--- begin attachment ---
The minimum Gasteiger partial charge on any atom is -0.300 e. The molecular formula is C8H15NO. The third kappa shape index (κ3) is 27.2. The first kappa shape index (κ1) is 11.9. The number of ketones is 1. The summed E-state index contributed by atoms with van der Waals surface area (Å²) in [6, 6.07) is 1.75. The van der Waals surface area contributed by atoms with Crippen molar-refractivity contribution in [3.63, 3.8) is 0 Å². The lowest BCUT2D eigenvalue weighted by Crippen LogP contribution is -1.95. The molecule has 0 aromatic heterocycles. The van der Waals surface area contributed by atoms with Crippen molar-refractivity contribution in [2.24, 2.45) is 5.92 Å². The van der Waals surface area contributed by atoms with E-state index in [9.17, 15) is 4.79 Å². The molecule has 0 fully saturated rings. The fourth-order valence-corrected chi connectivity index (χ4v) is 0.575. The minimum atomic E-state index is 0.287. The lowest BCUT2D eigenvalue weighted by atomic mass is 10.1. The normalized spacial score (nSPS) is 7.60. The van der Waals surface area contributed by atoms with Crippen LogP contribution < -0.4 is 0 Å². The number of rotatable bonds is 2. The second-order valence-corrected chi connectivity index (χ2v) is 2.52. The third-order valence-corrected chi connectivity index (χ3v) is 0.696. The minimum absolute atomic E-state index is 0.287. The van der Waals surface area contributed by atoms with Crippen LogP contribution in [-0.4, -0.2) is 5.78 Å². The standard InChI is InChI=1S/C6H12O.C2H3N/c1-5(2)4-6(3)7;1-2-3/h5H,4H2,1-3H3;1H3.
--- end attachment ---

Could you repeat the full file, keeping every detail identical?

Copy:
The minimum Gasteiger partial charge on any atom is -0.300 e. The molecular formula is C8H15NO. The third kappa shape index (κ3) is 27.2. The first kappa shape index (κ1) is 11.9. The number of ketones is 1. The summed E-state index contributed by atoms with van der Waals surface area (Å²) in [6, 6.07) is 1.75. The van der Waals surface area contributed by atoms with Crippen molar-refractivity contribution in [3.63, 3.8) is 0 Å². The lowest BCUT2D eigenvalue weighted by Crippen LogP contribution is -1.95. The molecule has 0 aromatic heterocycles. The van der Waals surface area contributed by atoms with Crippen molar-refractivity contribution in [2.24, 2.45) is 5.92 Å². The van der Waals surface area contributed by atoms with E-state index in [9.17, 15) is 4.79 Å². The molecule has 0 fully saturated rings. The fourth-order valence-corrected chi connectivity index (χ4v) is 0.575. The minimum atomic E-state index is 0.287. The lowest BCUT2D eigenvalue weighted by atomic mass is 10.1. The normalized spacial score (nSPS) is 7.60. The van der Waals surface area contributed by atoms with Crippen LogP contribution < -0.4 is 0 Å². The number of rotatable bonds is 2. The second-order valence-corrected chi connectivity index (χ2v) is 2.52. The third-order valence-corrected chi connectivity index (χ3v) is 0.696. The minimum absolute atomic E-state index is 0.287. The van der Waals surface area contributed by atoms with Crippen LogP contribution in [-0.4, -0.2) is 5.78 Å². The standard InChI is InChI=1S/C6H12O.C2H3N/c1-5(2)4-6(3)7;1-2-3/h5H,4H2,1-3H3;1H3.